Monday, January 17, 2005
An article in the Wall Street Journal (Jan. 17), "Ruling on Sentencing Guidelines May Also Affect Corporate Crime," indicates that the Supreme Court's decision in Booker could result in Congressional changes to the Corporate Sentencing Guidelines. This portion of the Sentencing Guidelines contains a detailed description of how corporate cooperation and measures to prevent misconduct by employees should be assessed in determining a criminal fine--including multipliers to increase or decrease a fine based on an assessment of the corporation. Most importantly, the Corporate Sentencing Guidelines focus on the presence of an effective compliance program and early notification of possible criminal violations.
Whether Booker will have any effect on this area of the Federal Sentencing Guidelines has not been widely addressed. According to the article:
Corporate attorneys are reviewing the decision to understand what it means for companies facing federal criminal charges. An immediate concern is that Congress might pass legislation to add more requirements to corporate-ethics plans -- programs that companies can cite in their defense if employees are charged in a criminal case tied to their work there, such as accounting fraud. The ruling also gives judges the discretion to determine whether a company has an "effective" compliance program.
While one would hope corporate counsel will read and digest Booker, they shouldn't stay up too late (billing the time, no doubt) because the decision's effect on corporate prosecutions will be minimal, if non-existent, for at least three reasons. First, the Guidelines are reflective of a trend in state corporate law to require corporations to create and maintain adequate systems for detecting and reporting misconduct that can be attributed to corporations. Recall that the standard for holding a corporation criminally liable is quite low--respondeat superior--so directors have a fiduciary duty to prevent misconduct and, if it occurs, to report it promptly to take advantage of any possible leniency. Second, the Sarbanes-Oxley Act requires corporate attorneys (both in-house and outside counsel) to report any possible corporate misconduct (both civil and criminal) to the company's chief legal officer and to the audit committee, so that provides another impetus to implement an effective compliance program.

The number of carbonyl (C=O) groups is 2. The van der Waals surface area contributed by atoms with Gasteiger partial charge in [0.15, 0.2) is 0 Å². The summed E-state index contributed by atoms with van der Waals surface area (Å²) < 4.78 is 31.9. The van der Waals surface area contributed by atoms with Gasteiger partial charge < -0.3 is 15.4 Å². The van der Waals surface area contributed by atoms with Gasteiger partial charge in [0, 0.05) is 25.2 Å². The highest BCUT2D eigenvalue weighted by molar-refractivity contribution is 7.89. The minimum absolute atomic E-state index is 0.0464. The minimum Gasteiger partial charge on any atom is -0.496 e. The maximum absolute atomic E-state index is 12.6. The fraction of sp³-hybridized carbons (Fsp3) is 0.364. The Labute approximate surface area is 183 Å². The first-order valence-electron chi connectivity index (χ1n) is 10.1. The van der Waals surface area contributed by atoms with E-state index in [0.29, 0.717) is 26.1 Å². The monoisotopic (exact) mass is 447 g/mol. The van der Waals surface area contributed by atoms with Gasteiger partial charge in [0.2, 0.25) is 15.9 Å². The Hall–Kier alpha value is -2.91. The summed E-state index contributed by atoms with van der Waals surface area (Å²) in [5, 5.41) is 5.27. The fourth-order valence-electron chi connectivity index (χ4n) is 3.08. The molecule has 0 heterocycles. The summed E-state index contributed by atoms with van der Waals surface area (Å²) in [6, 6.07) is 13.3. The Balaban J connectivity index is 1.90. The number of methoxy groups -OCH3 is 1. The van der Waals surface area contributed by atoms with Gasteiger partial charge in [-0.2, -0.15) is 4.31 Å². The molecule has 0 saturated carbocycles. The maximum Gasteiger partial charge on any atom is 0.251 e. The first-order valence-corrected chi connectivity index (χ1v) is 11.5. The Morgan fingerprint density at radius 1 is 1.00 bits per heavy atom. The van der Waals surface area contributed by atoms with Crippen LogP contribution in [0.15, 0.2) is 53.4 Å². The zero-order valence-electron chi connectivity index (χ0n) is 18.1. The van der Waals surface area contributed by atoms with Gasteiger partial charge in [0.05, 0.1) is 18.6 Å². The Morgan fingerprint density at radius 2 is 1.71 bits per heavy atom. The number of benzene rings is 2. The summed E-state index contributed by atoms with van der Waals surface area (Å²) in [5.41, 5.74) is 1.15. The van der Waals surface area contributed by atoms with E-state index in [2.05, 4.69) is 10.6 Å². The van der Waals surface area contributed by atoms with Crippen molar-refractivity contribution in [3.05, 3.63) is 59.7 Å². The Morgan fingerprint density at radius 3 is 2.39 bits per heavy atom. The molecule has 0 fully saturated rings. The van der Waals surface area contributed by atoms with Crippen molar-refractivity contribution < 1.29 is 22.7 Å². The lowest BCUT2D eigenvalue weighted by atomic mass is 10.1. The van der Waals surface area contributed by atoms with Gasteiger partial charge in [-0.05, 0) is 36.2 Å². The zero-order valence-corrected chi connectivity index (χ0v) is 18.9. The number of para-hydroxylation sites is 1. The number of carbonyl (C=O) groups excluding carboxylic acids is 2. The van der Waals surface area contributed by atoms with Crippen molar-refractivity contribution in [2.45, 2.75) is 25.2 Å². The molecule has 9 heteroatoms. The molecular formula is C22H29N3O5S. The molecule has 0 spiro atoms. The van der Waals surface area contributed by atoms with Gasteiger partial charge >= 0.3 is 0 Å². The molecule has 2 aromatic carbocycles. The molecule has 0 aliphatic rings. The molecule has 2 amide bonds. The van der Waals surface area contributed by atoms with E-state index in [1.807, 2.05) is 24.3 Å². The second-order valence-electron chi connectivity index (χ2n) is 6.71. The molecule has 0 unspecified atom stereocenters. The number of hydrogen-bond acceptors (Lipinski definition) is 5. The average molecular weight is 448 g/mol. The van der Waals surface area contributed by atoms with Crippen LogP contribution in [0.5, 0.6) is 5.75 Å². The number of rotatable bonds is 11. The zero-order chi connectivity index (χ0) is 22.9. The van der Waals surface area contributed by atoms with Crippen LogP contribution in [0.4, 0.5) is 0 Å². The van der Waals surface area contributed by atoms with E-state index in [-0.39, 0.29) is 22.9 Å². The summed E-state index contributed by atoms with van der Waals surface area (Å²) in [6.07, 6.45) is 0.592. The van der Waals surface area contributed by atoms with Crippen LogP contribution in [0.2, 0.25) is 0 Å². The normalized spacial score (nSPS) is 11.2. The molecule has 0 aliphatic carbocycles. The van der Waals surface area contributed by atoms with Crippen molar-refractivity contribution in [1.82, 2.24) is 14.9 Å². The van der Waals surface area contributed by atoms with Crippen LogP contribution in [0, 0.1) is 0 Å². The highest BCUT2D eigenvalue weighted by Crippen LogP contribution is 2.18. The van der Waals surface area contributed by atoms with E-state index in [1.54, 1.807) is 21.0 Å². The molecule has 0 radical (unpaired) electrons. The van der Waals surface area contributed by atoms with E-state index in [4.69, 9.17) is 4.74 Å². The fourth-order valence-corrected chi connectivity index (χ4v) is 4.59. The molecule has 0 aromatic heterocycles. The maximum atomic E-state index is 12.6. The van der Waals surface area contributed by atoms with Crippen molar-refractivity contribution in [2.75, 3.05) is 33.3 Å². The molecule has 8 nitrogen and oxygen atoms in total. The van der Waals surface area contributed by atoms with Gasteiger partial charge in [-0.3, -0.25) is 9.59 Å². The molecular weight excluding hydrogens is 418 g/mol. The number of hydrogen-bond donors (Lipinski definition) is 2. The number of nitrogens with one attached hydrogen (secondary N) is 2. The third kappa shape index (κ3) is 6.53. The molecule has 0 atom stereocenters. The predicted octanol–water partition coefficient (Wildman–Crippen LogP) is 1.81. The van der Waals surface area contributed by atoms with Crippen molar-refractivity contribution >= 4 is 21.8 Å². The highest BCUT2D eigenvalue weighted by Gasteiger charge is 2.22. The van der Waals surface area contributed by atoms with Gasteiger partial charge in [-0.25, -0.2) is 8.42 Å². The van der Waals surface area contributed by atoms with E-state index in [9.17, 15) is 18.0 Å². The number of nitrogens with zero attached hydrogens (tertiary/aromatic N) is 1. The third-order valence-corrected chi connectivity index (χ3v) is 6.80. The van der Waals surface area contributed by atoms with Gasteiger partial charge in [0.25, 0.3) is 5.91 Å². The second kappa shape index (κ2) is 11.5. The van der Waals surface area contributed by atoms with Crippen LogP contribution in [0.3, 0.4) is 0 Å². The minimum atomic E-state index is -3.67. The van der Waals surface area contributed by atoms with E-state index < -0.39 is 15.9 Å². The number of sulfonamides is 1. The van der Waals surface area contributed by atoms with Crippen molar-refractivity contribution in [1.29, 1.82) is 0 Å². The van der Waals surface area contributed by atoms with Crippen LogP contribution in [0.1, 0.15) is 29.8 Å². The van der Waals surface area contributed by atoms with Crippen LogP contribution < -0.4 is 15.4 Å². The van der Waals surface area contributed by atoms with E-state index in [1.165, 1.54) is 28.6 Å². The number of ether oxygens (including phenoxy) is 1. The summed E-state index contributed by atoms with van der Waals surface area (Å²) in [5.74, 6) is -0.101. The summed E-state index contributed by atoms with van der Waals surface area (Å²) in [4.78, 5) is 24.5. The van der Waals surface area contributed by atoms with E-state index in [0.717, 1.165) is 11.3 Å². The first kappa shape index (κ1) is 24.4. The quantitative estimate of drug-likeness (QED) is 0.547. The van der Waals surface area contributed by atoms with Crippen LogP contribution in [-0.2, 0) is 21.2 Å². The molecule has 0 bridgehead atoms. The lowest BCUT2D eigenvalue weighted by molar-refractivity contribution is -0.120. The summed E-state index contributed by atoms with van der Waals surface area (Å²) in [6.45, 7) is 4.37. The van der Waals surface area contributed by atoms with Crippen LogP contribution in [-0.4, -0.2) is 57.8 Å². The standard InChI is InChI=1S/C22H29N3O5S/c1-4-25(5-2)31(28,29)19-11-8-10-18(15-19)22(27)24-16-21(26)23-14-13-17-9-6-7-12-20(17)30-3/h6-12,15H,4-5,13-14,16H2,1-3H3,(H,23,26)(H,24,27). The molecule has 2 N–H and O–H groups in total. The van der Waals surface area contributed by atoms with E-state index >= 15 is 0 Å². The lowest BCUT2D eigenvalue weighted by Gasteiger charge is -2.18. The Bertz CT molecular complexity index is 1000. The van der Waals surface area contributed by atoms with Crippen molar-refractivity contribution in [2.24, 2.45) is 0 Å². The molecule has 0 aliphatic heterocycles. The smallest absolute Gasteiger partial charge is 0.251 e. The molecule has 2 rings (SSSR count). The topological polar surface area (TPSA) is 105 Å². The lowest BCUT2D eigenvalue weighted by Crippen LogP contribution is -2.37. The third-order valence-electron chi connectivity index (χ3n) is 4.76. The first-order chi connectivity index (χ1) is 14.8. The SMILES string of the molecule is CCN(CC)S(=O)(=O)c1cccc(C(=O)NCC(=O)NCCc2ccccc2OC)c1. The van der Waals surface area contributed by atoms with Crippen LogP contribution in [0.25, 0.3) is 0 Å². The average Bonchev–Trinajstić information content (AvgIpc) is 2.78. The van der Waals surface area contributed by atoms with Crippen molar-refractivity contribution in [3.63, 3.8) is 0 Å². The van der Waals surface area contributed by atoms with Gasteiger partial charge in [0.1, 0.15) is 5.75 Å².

Third, the key issue for the corporation is not the fine table in the Sentencing Guidelines, it is avoiding a criminal prosecution. Any number of recent cases, including the recent settlement by Edward D. Jones & Co. (see post here), involve deferred criminal prosecution agreements in which the company assents to certain remedial measures--hiring an outside consultant to review its procedures is a current favorite--that will result in dismissal of the charges if the company complies. The Department of Justice's Principles of Federal Prosecution of Business Organizations, which sets forth guidelines for federal prosecutors in deciding whether to charge a corporation, is much more important in this area than the Sentencing Guidelines. And it is in those Principles that the push for waiving the attorney-client privilege and work product protection has arisen, not the Sentencing Guidelines. It is unlikely that the DOJ sees much need for Congressional assistance in the area because it treasures the prosecutorial discretion is has. While the Corporate Sentencing Guidelines are a nice stick for the government to use in assessing a potential fine, for many companies, the specter of criminal prosecution is enough to push for a settlement, and the Arthur Andersen prosecution shows the effect of a conviction. Andersen was fined $500,000 for its violation, a sentence that came well after its collapse. Even a Supreme Court reversal of the conviction will not bring the firm back, and the Guidelines had little to do with its demise.
In preparing a book on white collar crime, I searched for a decision applying the Corporate Sentencing Guidelines and found none. There is little judicial involvement in corporate sentencing, at least when a publicly-traded corporation or large organization is involved, and Booker is unlikely to change that in any way. When the government charges a smaller, closely-held corporation, it is usually in conjunction with charges against the controlling (or sole) shareholder, and the corporation may be prosecuted more for evidentiary reasons.
Corporations, and their directors, have a fiduciary obligation to the shareholders to prevent misconduct and, when it is discovered, to minimize it. The Corporate Sentencing Guidelines provide one means to analyze the corporation's conduct, but the structure now in place would not be affected by any change in the Guidelines from being mandatory to advisory--they always were in effect advisory. (ph)